Question 4: Are there any exceptions to the rule that franchisors must wait until a site has been found before disclosing a prospective franchisee?
Answer: The Raibex decision does not provide much guidance as to when a franchisor may safely disclose a prospective franchisee prior to a location being secured although, the court stated that it did not rule out such possibility and that “presumably, a materially complete form of sublease including the provisions said to be incorporated from the head lease could have been included and, provided it was materially accurate, that problem would be addressed” (at para. 77). Accordingly, very large franchisors that are able to dictate the specific parameters of the lease it will commit to or franchisors that exclusively lease space with specific landlords, or franchisors that can disclose the most adverse lease terms that will affect the franchisee’s business would be able to disclose all material terms of leasing arrangements prior to securing a specific location for a franchisee. Franchisors might also use a statement of material change if they secure sites between the time they gave out an initial FDD and before they entered into a franchise agreement or took a deposit. This does not solve the possibility of having a committed franchisee in hand before securing the site. In that situation, the franchisor should include a term in its lease allowing it the option to get out of the lease if the franchisee does not materialize.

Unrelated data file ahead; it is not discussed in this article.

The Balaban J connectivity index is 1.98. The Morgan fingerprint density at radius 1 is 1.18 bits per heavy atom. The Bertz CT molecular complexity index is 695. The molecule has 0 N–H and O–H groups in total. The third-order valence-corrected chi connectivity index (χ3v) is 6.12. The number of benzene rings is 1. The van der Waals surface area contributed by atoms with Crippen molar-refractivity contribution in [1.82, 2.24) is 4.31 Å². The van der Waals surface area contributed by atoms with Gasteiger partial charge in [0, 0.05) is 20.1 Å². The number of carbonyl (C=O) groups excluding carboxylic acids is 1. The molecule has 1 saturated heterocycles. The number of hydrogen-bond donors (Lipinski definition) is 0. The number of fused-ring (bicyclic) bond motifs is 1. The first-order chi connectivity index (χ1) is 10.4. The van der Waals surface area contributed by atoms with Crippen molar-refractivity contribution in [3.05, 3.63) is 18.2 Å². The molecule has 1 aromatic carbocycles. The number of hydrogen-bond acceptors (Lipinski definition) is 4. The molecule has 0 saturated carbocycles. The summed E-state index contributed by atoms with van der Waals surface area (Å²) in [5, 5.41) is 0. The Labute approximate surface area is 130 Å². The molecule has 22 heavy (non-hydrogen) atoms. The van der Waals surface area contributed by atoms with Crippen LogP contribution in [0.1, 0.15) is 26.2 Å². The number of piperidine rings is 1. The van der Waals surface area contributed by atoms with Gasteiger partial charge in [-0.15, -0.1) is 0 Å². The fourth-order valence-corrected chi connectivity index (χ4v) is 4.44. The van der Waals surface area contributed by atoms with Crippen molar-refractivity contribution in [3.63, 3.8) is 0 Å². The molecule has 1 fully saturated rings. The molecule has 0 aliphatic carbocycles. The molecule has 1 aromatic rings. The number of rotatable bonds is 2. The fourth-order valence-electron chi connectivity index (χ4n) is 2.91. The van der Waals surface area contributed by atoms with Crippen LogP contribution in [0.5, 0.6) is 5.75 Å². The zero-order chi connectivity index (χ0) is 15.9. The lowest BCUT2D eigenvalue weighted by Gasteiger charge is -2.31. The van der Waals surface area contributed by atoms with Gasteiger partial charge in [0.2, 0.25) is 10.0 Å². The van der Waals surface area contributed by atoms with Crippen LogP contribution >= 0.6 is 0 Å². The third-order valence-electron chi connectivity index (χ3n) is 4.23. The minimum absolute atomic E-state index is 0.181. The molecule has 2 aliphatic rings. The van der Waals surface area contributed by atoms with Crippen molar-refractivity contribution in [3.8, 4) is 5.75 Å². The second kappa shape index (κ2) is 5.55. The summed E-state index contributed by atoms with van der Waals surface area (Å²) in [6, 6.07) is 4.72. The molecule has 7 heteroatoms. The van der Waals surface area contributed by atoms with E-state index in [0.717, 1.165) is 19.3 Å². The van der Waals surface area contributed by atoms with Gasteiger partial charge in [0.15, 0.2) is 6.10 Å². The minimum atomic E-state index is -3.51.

Question 5: Should franchisees refuse to sign a franchise agreement or pay any fees if no site has been secured yet?
Answer: Following the decision in Raibex, if a franchisee proceeded without having the site secured, it would likely be in a position to rescind its franchise agreement within two years of signing it. If, on the other hand, the franchisee requested that all of the missing information be provided prior to signing any agreements or paying any money, the franchisee would become a better informed purchaser but likely lose any rights to rescind the agreement. While it may be tempting to a franchisee to effectively have a two-year business insurance policy from the franchisor, it may not be the “get-out-jail-free card” that is appears to be. For example, an appeal court may reverse the decision in Raibex, a future court could choose not follow Raibex where the facts slightly differ, and the franchisor and those personally liable for deficient disclosure may not be solvent at the time a judgment or an action based on rescission can be enforced.
Question 6: What should parties do if an FDD has been provided and a franchise agreement signed before a location is selected?
Answer: The safest way to proceed is for the franchisor to return all money paid by the franchisee and the parties should cancel all signed agreements. The franchisor should then re-disclose the franchisee based on the new FDD being for a new grant. This time, the FDD should contain all material facts related to the head lease and the premises. The FDD should also include a copy of the head lease for the premises. Following this process, a franchisor provides to the franchisee all relevant information about the franchise that it needs to make an informed decision about proceeding with the franchise at the specific location thus fulfilling the purpose of pre-sale disclosure under the AWA.